If someone else is helping you buy a car, make sure they do not give you cash. Social Security will consider the cash gift as income, which could make you ineligible for SSI.

Down Payments

A fifth rule makes buying a car while on SSI disability extremely hazardous to your eligibility. The $2,000 or $3,000 countable resource limits make it impossible to save up for a down payment.

Buying a car with bad credit and no money down is challenging because lenders want borrowers to have skin in the game. Default rates skyrocket when buyers have no equity in the vehicle.

However, setting up a specialized account is the legal way to save money for a down payment while maintaining eligibility.

SSI Specialized Accounts

Buying a car with a specialized account is ideal for SSI recipients to overcome the down payment and other obstacles outlined in this article while maintaining eligibility.

However, three types of accounts are devoted to this purpose with unique pros and cons. Pay close attention.

Dedicated Accounts

Buying a car with a dedicated account might be permissible when the SSI recipient under 18 meets two critical criteria that limit utility.

  1. The person needs transportation for medical treatment, therapy, rehabilitation, job training, or education.
  2. The vehicle fits the approved example of a customized van, modified to accommodate a child’s wheelchair.

Dedicated accounts receive past-due SSI payments and do not qualify as countable resources. For instance, back pay after disability approves your case would deposit here.

Special Needs Trust

A Special Needs Trust (SNT) allows someone else to help an SSI recipient to buy a car without the restrictions of a dedicated account.

An SNT is a legal arrangement in which a person or a financial institution, called the trustee, holds and manages assets for the beneficiary. An SNT preserves the beneficiary’s eligibility for needs-based government benefits such as Medicaid and Supplemental Security Income (SSI).

An SNT is an excellent place to save for a down payment and pay the monthly auto loan installments.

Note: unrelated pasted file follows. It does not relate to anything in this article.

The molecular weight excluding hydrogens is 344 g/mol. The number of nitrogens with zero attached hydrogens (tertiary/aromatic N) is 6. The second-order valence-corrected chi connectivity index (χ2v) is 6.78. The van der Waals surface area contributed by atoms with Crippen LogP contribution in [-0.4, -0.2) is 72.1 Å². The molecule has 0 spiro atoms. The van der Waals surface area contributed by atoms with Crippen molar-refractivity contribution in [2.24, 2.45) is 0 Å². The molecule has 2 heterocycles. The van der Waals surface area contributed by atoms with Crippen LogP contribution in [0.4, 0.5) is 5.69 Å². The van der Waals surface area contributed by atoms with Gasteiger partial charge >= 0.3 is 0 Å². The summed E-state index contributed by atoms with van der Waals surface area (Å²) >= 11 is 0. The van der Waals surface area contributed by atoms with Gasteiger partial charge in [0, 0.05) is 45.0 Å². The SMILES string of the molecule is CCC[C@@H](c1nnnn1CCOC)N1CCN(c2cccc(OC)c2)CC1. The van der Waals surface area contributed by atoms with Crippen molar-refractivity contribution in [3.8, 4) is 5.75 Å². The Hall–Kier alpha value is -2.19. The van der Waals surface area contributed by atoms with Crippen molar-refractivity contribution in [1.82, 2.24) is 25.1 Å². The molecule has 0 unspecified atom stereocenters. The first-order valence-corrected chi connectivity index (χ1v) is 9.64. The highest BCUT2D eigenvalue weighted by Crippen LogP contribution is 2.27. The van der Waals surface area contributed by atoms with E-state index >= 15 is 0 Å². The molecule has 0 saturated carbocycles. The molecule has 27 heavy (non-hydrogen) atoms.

ABLE Accounts

An Achieving a Better Life Experience Act (ABLE) account also permits another person to help someone on SSI to buy a car. An ABLE account also does not restrict transportation uses or require customizations.

ABLE accounts support tax-advantaged savings programs that help disabled beneficiaries pay for qualified expenses, such as transportation. Social Security does not include the first $100,000 towards countable resources.

An ABLE account is a better place to save for the down payment because of the tax-favored treatment.

SSI Back Pay

You may be able to buy a car with SSI back pay but will be confronted with another set of confusing restrictions to navigate that vary based on the recipient’s age. Of course, you still must consider whether you can afford the vehicle and comply with SSA rules on autos.

Over 18

You can buy a car with SSI back pay for recipients over 18 but will find hidden limits on the amount you can spend.

The SSA exempts SSI retroactive payments for up to nine months after you receive them. These back payments come in three checks six months apart, meaning you can hold only two of the three installments in your bank account simultaneously.

For instance, a recipient over 18 due $12,000 in back pay could spend up to $8,000 without tripping the resource limitation.

Under 18

You can buy a car with SSI back pay for recipients under 18 without the limitations on spending but with a customization restriction.

Dedicated accounts receive SSI back pay for younger recipients without a time restriction. However, the payee must use the funds for approved expenditures, such as a van customized to accommodate a wheelchair.

SSI Car Lots

Looking for car lots that accept SSI disability places the focus on the wrong element. As mentioned above, most auto dealers do not perform financing in-house. Instead, they refer customers to third-party companies.

If you need financing, you fare better making this arrangement before walking into a showroom, or finding another way to get transportation.

Transportation assistance programs are a superior alternative. Safeguard your eligibility and preserve your limited income for priority needs such as food, clothing, and shelter.

Searching for a car dealer that accepts SSI is the least of your worries. The Social Security Administration rules on autos, spending, specialized accounts, and back pay make it too easy to lose these government benefits.